Winter wheat heads north

One million acres. That’s the lofty goal the Alberta Winter Wheat Producers Commission has set for the fall-seeded crop that it represents. And although the 2009 tally was only about 260,000 acres, Rick Istead thinks the seven-digit target is achievable.

One million acres.

That’s the lofty goal the Alberta Winter Wheat Producers Commission has set for the fall-seeded crop that it represents. And although the 2009 tally was only about 260,000 acres, Rick Istead thinks the seven-digit target is achievable.

“It’s slowly catching on in the province,” said the commission’s executive director, adding that the acreage fluctuates.

“We’ve had as high as, apparently, 400,000 acres several years ago.”

The Alberta Winter Wheat Producers Commission, which will hold its annual general meeting in Red Deer on Thursday, is working hard to promote the crop.

Winter wheat enables farmers to spread their workload out, said Istead, with harvest underway long before spring-seeded crops are ripe. Because the plants have a head-start in the spring, there is usually less need for spraying, he added.

By promoting snow capture in the fields, the risk of wind and water erosion is reduced, continued Istead. Ducks Unlimited has even noticed an improvement in the nesting behaviour of some migratory species in winter wheat-seeded fields — the consequence of improved spring cover and fewer disruptions from machinery.

Winter kill can occur, he acknowledged, but if the wheat has time to emerge and become established before it goes into dormancy, it’s usually OK. The greatest risk is a spring thaw followed by sub-zero temperatures.

Historically, winter wheat has been more popular in the southern part of the province, said Istead. He attributes this to irrigation there, an earlier growing season and milder winters.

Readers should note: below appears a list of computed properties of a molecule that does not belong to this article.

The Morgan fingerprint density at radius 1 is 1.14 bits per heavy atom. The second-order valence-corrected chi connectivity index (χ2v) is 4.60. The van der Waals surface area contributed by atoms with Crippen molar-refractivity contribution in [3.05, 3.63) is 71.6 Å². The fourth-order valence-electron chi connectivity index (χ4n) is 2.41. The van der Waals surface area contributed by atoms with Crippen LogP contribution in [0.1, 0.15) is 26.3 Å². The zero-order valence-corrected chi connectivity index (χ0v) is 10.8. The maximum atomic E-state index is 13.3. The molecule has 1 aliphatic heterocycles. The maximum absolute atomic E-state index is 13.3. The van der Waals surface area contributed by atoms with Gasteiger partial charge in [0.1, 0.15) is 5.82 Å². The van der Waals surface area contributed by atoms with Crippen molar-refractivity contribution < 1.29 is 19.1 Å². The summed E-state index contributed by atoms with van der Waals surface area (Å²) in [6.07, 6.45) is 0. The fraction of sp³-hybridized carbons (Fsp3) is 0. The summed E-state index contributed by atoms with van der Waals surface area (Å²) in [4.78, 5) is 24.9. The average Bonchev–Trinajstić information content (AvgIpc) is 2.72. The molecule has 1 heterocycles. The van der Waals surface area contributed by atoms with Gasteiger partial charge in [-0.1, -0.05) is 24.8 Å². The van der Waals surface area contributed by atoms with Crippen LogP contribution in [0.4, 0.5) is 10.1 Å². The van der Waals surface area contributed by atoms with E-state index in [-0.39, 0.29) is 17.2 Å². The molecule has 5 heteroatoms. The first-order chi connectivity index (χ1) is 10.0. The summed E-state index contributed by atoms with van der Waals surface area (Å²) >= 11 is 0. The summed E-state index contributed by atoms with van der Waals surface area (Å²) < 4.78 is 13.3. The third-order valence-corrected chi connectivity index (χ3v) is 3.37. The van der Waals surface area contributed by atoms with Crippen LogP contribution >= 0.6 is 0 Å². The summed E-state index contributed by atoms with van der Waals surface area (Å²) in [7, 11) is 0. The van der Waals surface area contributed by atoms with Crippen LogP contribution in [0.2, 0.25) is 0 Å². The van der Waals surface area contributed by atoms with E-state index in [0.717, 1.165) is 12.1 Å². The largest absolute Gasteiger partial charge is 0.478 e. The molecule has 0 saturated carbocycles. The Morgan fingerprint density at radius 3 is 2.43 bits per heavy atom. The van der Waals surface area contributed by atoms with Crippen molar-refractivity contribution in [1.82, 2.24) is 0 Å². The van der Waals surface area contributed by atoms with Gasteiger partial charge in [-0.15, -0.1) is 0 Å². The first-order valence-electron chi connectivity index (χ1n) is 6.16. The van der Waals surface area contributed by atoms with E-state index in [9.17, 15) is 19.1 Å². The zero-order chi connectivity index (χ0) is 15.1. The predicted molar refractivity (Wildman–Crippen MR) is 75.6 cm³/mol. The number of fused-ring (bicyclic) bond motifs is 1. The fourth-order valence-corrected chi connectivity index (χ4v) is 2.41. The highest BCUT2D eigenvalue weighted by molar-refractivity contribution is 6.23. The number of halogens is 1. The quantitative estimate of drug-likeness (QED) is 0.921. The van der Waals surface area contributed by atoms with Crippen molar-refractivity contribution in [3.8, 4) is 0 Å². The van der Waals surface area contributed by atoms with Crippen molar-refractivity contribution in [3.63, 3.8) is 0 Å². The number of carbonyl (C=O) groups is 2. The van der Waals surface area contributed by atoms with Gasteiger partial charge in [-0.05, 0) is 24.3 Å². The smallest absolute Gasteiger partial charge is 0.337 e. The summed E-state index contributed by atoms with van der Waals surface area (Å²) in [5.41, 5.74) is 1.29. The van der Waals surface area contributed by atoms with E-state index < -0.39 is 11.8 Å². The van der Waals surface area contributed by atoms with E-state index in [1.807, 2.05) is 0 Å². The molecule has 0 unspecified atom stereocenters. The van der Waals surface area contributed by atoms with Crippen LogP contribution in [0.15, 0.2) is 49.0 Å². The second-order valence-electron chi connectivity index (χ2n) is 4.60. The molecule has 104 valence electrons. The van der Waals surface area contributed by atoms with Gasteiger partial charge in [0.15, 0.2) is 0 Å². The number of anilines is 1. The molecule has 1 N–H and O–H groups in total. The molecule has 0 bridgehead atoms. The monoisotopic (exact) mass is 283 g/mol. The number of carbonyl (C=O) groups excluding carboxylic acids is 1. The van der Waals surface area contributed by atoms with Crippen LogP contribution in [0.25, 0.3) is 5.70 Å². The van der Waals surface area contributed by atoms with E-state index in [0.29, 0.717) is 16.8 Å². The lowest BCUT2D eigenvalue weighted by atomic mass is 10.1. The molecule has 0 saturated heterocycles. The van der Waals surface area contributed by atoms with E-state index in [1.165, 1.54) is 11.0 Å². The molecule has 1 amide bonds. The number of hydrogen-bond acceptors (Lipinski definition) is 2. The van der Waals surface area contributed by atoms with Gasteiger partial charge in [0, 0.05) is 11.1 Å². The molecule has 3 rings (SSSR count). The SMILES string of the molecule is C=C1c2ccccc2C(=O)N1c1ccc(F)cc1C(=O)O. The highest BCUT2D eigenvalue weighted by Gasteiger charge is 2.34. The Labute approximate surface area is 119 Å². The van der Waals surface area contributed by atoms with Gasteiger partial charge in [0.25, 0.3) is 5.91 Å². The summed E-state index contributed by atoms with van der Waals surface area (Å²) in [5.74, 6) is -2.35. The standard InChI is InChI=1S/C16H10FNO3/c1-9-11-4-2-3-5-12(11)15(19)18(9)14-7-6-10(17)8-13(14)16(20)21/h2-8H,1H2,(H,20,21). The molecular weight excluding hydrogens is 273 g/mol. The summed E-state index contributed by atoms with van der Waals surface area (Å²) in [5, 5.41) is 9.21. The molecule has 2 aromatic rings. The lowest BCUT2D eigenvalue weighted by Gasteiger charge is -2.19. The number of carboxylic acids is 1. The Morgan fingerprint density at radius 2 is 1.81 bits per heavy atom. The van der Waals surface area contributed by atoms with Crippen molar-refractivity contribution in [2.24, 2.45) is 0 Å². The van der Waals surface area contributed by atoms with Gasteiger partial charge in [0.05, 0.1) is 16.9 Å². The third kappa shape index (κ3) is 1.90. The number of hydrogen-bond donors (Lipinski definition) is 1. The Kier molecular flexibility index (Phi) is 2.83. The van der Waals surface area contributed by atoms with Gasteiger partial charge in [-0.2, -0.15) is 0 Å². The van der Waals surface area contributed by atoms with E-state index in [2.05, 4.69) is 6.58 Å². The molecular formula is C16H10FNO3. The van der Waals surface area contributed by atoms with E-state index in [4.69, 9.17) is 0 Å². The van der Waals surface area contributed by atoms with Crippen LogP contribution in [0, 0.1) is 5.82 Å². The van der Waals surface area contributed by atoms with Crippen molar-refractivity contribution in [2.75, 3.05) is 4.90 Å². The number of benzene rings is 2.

But, he added, the acreage is expanding to the north. One of the commission’s current directors is Jack Swainson, who farms west of Red Deer.

“It’s an area that we’re trying to expand in, Central Alberta,” said Istead.

Planning and preparation are the keys, he said.

“Planning really starts in the spring, when you start thinking about your spring crops,” said Istead, adding that it’s important producers ensure their seed and fertilizer are ready so they’re not overwhelmed by the demands of harvest and seeding come fall.

“When you get a day where you can put in 300 acres of winter wheat, then just go.”

This year’s late harvest made it difficult for even the most prepared farmers to cope. So the commission is expecting a drop in winter wheat acreage for 2010.

“We’re not 100 per cent sure where we’re at, but we would guess that the acreage is probably going to be off 30 to 40 per cent.”

This year’s AGM, which is open to the public, will feature a lunchtime presentation by Richard Phillips, executive director of the Grain Growers of Canada. Earlier in the day, attendees will hear from the Canadian Grain Commission and the Western Grains Research Foundation, and learn about the latest developments in winter wheat plant breeding.

Funded by a refundable producer check-off, the Alberta Winter Wheat Producers Commission provides money for plant breeding and agronomic research, educates producers about production and marketing, and works to develop markets for winter wheat.

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